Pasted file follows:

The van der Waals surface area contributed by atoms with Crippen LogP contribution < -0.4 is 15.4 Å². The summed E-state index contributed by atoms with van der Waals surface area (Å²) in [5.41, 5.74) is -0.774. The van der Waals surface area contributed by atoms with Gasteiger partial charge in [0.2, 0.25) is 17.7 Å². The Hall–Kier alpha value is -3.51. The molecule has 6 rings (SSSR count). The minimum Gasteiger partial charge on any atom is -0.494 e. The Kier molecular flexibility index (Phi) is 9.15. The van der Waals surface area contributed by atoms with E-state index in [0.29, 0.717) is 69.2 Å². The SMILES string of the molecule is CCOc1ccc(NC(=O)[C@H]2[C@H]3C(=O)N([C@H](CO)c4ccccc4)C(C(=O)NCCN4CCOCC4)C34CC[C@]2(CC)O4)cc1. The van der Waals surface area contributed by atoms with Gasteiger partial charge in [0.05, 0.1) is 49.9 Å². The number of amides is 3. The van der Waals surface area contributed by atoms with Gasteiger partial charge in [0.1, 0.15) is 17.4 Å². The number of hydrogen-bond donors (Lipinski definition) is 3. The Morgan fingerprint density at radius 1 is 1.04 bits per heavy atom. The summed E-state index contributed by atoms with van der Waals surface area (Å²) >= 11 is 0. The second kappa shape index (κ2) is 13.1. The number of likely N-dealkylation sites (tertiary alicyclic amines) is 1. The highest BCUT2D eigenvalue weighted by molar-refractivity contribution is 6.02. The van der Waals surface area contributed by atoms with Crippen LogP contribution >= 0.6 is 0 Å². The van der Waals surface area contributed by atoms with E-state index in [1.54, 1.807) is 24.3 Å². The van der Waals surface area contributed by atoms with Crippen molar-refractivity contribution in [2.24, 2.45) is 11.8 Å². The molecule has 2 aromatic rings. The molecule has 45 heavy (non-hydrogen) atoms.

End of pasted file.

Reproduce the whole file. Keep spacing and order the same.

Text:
The van der Waals surface area contributed by atoms with Crippen LogP contribution < -0.4 is 15.4 Å². The summed E-state index contributed by atoms with van der Waals surface area (Å²) in [5.41, 5.74) is -0.774. The van der Waals surface area contributed by atoms with Gasteiger partial charge in [0.2, 0.25) is 17.7 Å². The Hall–Kier alpha value is -3.51. The molecule has 6 rings (SSSR count). The minimum Gasteiger partial charge on any atom is -0.494 e. The Kier molecular flexibility index (Phi) is 9.15. The van der Waals surface area contributed by atoms with E-state index in [0.29, 0.717) is 69.2 Å². The SMILES string of the molecule is CCOc1ccc(NC(=O)[C@H]2[C@H]3C(=O)N([C@H](CO)c4ccccc4)C(C(=O)NCCN4CCOCC4)C34CC[C@]2(CC)O4)cc1. The van der Waals surface area contributed by atoms with Gasteiger partial charge in [0.05, 0.1) is 49.9 Å². The number of amides is 3. The van der Waals surface area contributed by atoms with Gasteiger partial charge in [0.1, 0.15) is 17.4 Å². The number of hydrogen-bond donors (Lipinski definition) is 3. The Morgan fingerprint density at radius 1 is 1.04 bits per heavy atom. The summed E-state index contributed by atoms with van der Waals surface area (Å²) >= 11 is 0. The second kappa shape index (κ2) is 13.1. The number of likely N-dealkylation sites (tertiary alicyclic amines) is 1. The highest BCUT2D eigenvalue weighted by molar-refractivity contribution is 6.02. The van der Waals surface area contributed by atoms with Crippen LogP contribution >= 0.6 is 0 Å². The van der Waals surface area contributed by atoms with E-state index in [1.54, 1.807) is 24.3 Å². The van der Waals surface area contributed by atoms with Crippen molar-refractivity contribution in [2.24, 2.45) is 11.8 Å². The molecule has 2 aromatic rings. The molecule has 45 heavy (non-hydrogen) atoms.